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Catherine Toth Fox: Who needs an office when you can work from home?

It’s been two years and five months since I packed up a few things from my office — mostly a few note folders and a half-eaten bag of Hershey’s Kisses — and headed home to “remote work.”

Not that we really knew what that meant at the time – or how long we’d actually be working from home. (We had forecast two months and thought even that might have been an overestimate.)

And you would think that after a few years we would have figured out how to do this. And our employers too.

Many of us still walk away from makeshift home offices – cluttered dining tables, kitchen counters, unmade beds, or anywhere with free Wi-Fi – still struggling to manage our time and collaborate. with our colleagues, some of whom we’ve never met in real life.

And remember when we thought working from home meant more time with our families, more time for household chores, more time for healthy eating and exercising? A better work-life balance? Ha!

So what’s up?

I guess we – including our employers – haven’t fully embraced this reality of remote work. Many of us still ask our bosses when we will report to the office. We still haven’t figured out how to retrieve voicemail messages from our work phones. We refuse to pick up the mail piled up on our desks or clean out the fridge. (I hope someone has already.) We didn’t upgrade our Wi-Fi at home or back up our computers to an external hard drive. We still don’t have a printer.

We did not engage. And that may be because neither do our businesses.

According to a survey by the state Department of Business, Economic Development and Tourism, about 42% of salaried employees in the private sector were working remotely in August. And of companies offering remote work, 65.7% said they would continue to do so post-pandemic.

Although the survey found that the benefits of working remotely included employee satisfaction and reduced operational costs, companies also cited many concerns, such as the difficulty of teamwork and difficulties in monitoring and to supervise remote workers. (We all have that co-worker who never seems to be able to do Zoom meetings at 10 a.m.)

The author has a nice setup in his home office. Catherine Toth Fox/Civil Beat

But how many of these companies actually create an environment that encourages working from home, that helps us build collaborative relationships with our colleagues? You can’t just assume that people know how to use new tools like Google Chat and Slack. You can’t assume that everyone has enough space for a home office. (A colleague of mine had to take meetings in the bathroom because he shared a studio with his girlfriend, who was also working from home.)

And you can’t expect workers to know how to manage their time. Stepping into a physical office space has created structure for many of us. We had to be at work at a certain time, we had a dedicated space to do our work, we had computers, ergonomic chairs, photocopiers and computer support. At home, it’s like “Naked and Afraid” – but without so many bugs.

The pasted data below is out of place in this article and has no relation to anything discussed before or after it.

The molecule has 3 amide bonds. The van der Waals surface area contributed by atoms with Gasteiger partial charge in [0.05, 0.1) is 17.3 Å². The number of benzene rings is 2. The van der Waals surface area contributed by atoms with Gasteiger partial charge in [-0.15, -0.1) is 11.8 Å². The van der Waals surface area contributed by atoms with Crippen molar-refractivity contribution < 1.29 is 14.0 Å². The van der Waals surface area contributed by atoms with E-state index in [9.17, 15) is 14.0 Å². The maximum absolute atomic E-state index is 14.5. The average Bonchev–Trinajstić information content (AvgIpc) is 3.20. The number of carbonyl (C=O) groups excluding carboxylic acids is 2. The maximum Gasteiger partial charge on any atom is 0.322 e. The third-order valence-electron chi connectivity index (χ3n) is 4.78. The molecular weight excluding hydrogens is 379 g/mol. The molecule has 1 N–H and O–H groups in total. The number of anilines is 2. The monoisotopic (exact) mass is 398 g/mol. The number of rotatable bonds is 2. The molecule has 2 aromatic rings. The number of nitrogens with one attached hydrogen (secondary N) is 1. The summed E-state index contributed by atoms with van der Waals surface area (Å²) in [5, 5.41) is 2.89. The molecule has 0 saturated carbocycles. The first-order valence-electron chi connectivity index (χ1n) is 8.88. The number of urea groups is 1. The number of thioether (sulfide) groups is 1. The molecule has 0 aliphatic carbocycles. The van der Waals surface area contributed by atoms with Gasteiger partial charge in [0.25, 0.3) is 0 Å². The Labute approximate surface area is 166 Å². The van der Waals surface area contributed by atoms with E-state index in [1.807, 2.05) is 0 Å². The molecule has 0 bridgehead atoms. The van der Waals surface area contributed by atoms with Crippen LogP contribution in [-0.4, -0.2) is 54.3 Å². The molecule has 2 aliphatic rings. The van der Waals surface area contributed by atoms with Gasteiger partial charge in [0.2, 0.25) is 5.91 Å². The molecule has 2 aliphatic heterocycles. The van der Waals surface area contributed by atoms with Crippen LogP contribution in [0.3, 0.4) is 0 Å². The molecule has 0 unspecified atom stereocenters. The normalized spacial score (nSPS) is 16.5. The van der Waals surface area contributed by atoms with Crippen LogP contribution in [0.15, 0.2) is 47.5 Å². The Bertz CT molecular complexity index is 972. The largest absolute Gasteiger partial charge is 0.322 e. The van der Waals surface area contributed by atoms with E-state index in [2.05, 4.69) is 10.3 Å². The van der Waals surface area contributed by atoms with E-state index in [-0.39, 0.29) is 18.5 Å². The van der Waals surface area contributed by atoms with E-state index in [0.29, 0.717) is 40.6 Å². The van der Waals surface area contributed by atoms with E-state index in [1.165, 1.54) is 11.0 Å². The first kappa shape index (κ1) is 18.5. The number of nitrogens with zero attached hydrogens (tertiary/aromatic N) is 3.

But there are Hawaiian companies that are focused on providing that supportive environment for their remote workers, offering monthly stipends for office expenses or funding employee meetings to foster better collaboration. And they see positive results — growth, productivity, happy workers.

At the tech-based RVCM, only about 15 of its 120 employees work regularly in its Honolulu office — and on a volunteer basis. Prior to the pandemic, all staff worked in the office during normal business hours. Everything changed very quickly.

President Brett Kimura said the company built its remote work strategy based on a simple fact: everyone has different needs and situations. New employees receive a laptop of their choice and $1,000 to set up their workspace at home. They can buy what best suits their situation.

After their first year, all employees receive $500 a year to buy everything they need – office supplies, upgrades, new coffee machines – no questions asked.

The company has also improved its onboarding process, ensuring that employees are properly trained and comfortable. And he’s always looking for opportunities to create fun events — not “forced fun,” Kimura says — that foster employee relationships.

For example, he made his annual chicken nugget eating contest virtual during the pandemic – the winner gobbled up 69 nuggets in 60 minutes, with the company sending food via Uber Eats to anyone who wanted to participate – and supported employees who wanted to create an online auction with the proceeds to benefit local nonprofits over Thanksgiving.

He even sent his mainland workers (plus one!) to Hawaii, put them up in hotels, and had a few fun days for everyone. (Hawaiian workers will be able to fly to a mainland region next year.)

“What I’ve learned is that every employee is at a different stage in their career and going through a different situation,” Kimura says.

“In this environment, it’s our job as a member of the leadership team to make sure people are comfortable and have the right tools to succeed, and that’s not a one-size-fits-all approach. We take a lot of risks hiring people we’ve never met before, but they also take risks working for us.

He got me at chicken nuggets.

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